A second option is to perform a neurectomy, as shown below. Proponents of neurectomy believe that the key to successful treatment is elimination of the pathologic nerve tissue, while decompression would only serve to decrease the ongoing mechanical stresses on that abnormally functioning nerve. It is very important to transect the nerve as far proximal to the bifurcation as possible. Multiple authors promote transecting the nerve 3 cm proximal to the proximal border of the intermetatarsal ligament, since this allows proper resection of the plantar branches that may otherwise prevent the nerve stump retraction away from the weight bearing surface.[20, 36]

Deeper dissection. Deeper dissection.
Neuroma and adherent fibrofatty tissue. Neuroma and adherent fibrofatty tissue.

A third option is a transposition of the cut digital nerve. In this case, the digital nerve is transected sharply distal to the bifurcation. The common digital nerve is then dissected free and transposed into the interval between the transverse head of the adductor hallucis and the interossei muscles.[37]


Postoperative Details

Postoperative care depends on the surgical approach. For the dorsal approach, the patient is weight bearing as tolerated in a postoperative hard-soled shoe, with gradual introduction of appropriate footwear as tolerated once the wound has healed and swelling has resolved. For the plantar approach, weight bearing is restricted to the heel only until the incision heals to prevent plantar wound complications.



Follow-up depends on surgeon preference. Number of visits and timing vary by surgeon; however, in general, sutures are usually removed after 2-3 weeks, followed with 1 or 2 more visits at 3 and 6 months.



An expected complication of the neurectomy is loss of cutaneous sensation of the interdigital skin. For most patients, this is not clinically significant. A variable amount of numbness may be present on the plantar skin, just proximal to the web space. Some authors believe that this can be more problematic and may be more likely to perform surgical decompression of the nerve (and not resect it) to avoid this complication.[1]

In the rare cases in which simultaneous adjacent neurectomies have been performed, the toe is affected by a more dense numbness from the metatarsal head to the tip of the digit. One study showed this increased numbness caused some awkwardness with nail care but no significant disability.[38]

Intractable plantar keratosis underneath adjacent metatarsal heads has been identified as a potential complication, likely as a result of altered weight-bearing mechanics due to releasing the intermetatarsal ligament.[20] Wound complications are typically minor when they occur. Antibiotic treatment and/or debridement may be indicated.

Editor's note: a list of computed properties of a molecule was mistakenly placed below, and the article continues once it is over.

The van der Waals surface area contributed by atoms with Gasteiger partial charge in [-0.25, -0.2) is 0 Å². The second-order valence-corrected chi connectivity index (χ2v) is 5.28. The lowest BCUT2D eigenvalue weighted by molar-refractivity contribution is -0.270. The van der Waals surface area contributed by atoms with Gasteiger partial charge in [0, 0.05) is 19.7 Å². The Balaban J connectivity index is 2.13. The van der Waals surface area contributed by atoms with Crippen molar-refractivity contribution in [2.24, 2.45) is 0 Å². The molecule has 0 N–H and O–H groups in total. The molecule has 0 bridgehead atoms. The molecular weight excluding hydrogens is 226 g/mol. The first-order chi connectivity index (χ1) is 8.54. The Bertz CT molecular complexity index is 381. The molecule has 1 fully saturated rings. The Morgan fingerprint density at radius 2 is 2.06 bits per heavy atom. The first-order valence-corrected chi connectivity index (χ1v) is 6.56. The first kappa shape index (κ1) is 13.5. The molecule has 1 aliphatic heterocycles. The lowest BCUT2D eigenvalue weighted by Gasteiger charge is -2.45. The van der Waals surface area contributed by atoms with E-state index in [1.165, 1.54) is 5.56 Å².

Recurrent or persisting symptoms after surgical intervention may relate to a number of factors and can be difficult to treat. Patients who have had the decompression type of procedure may continue to have problems if the decompression was incomplete or if the nerve simply remains irritable. Those who have had neurectomy may develop a stump neuroma that may be even more painful than the original problem. Surgical intervention may be indicated should the persisting symptoms be intolerable and fail to respond to conservative measures.[39] When operating on a recurrent neuroma, the plantar approach provides more direct access to the nerve while avoiding the scarred tissue planes of the initial dorsal approach.


Outcome and Prognosis

In general, review of the orthopedic literature from the last 20 years supports an estimate of 75-95% satisfactory results after surgical intervention regardless of technique or approach. Nonsurgical management probably results in a 20-30% success rate.

Long-term post surgical outcomes have been quantified.[20, 33, 37, 40, 41]

Coughlin and Pinsonneault monitored 66 patients (71 feet, 74 neuromas) over an average of 5.8 years. A dorsal approach was used, and a neurectomy was performed 3 cm proximal to the intermetatarsal ligament. The results were as follows:

  • Histology was available on 72 of the 74 specimens, and all were neuromas
  • Rates were excellent in 61% (no problems, none or mild pain), good in 24% (few problems, mild pain at most, would still have surgery again), fair in 8% (moderate pain, some difficulty walking, reservations about surgery outcome), and poor in 8% (continued pain and difficulty walking, regret having surgery)
  • Thirty percent had no shoe-wear restrictions, 53% had mild restrictions, and 17% had with major restrictions
  • Sixty-five percent of the feet were pain free and 4% were severely painful
  • Complications were 1 deep infection requiring incision and drainage; 6 superficial infections resolved with antibiotics; intractable plantar keratosis in lesser metatarsal heads 15% of the feet, one of which had metatarsophalangeal joint instability; and continued major shoe-wear restriction believed to be related to neuroma surgery in 8%